dimanche 18 avril 2010

Losing our sense of community

The town of Cumberland was founded around 1799 and the surrounding area was farmed for many years before the building of the Rideau Canal which connected Kingston to Bytown. As Bytown became Ottawa and government came, Cumberland became a transit point between Ottawa and Montréal. It embodied everything great about Canada: honesty, rural lifestyle with hardworking people and Anglophones and Francophones trying to work together. The first female senator in Canada, Cairine Wilson lived there for many years.

As the turn of the 21st century came around, Cumberland was as vibrant as ever: a large township that was becoming a city with a new City Hall and a forward-looking place with a plan to connect with its neighbours by building roads and marking out the space needed for a potential four lane highway and bridge to keep up with future growth. However, these plans were crushed as Cumberland moved into the new millennium and the Millennium Fields seem to have been the last project to be successful. Since then, the new policy of the city of Ottawa has been to pass on the fiscal burden of downtown on to the residents of the countryside. If one looks at the improvements made to Cumberland since amalgamation, they are indeed few and far between.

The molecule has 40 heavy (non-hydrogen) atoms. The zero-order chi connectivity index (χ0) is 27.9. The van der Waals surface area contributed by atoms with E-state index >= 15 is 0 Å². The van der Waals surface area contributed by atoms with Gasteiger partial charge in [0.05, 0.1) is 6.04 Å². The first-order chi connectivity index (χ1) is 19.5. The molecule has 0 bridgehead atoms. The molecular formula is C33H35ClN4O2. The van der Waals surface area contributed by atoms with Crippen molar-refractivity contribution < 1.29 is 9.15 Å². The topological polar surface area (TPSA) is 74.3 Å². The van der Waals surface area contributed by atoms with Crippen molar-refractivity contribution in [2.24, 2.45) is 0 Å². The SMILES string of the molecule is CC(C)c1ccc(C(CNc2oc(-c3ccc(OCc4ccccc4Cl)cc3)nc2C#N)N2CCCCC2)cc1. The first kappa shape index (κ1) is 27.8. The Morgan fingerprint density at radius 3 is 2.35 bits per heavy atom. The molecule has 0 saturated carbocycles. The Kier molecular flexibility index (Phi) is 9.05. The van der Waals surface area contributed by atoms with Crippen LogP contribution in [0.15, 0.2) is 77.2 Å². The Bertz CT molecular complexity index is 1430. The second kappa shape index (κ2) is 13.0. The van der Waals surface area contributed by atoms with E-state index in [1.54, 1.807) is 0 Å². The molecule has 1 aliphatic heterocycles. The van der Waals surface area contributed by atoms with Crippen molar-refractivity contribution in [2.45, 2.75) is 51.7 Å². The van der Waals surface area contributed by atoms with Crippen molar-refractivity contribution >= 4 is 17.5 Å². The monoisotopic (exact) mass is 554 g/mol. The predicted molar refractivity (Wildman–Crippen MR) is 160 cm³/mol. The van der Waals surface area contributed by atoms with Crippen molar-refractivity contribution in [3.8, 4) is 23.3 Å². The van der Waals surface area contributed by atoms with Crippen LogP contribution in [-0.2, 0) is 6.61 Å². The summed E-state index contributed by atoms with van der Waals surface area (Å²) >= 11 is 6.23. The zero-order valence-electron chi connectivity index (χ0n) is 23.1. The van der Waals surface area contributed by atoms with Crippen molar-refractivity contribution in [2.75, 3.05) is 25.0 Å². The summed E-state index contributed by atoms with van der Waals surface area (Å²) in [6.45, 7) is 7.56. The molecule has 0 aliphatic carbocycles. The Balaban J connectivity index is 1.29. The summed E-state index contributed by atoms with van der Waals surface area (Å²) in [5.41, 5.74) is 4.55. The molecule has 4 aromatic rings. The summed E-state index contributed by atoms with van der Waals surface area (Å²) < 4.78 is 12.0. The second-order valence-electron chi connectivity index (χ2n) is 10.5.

What amalgamation has done, in Cumberland like in other small towns and localities within the new city, has reduced civic pride and the sense of community that used to be shared by residents. With attempts to close the Cumberland museum and the end of Riverview School, the very essence of Cumberland has been shifting. Along Old Montreal Rd (which was changed from Queen St by the new city), Maple Hall, S&S Foodliner (Haddad’s) and the churches are essentially all that remain as gathering points). The Farmer’s Market, supported by the new city, was the idea of people from Cumberland (CVCA). One does not need to read Hannah Arendt to understand that people need a gathering point, a public space. The new Cumberland is becoming a bedroom for a city rather than a place on its own.

Thankfully, there are still a few events that bring us together. The Farmer’s Market, the Steam and Power show (though not what it once was) and Maplefest bring people together. Recently, Maplefest took place with lovely weather and a great many guests including MP Pierre Lemieux, MPP Phil McNeely, Counc. Rob Jellett and mayoral candidate Jim Watson, amongst others. The new federal Liberal candidate Julie Bourgeois met people as well. These events are few and far between on the social calendar of the year and the generation that organizes them is getting older. The Harvest dinner at St. Andrew’s United is no more for that reason.

As the city approaches Cumberland village, the memory of Cumberland as it was will fade. If this is to be the case, Cumberland will melt into Ottawa as amalgamation wishes. Many other towns are at risk of this or have already lost what they had. For Cumberland, the ability to make decisions for ourselves has practically disappeared and forgetting about what Cumberland means would make it so.

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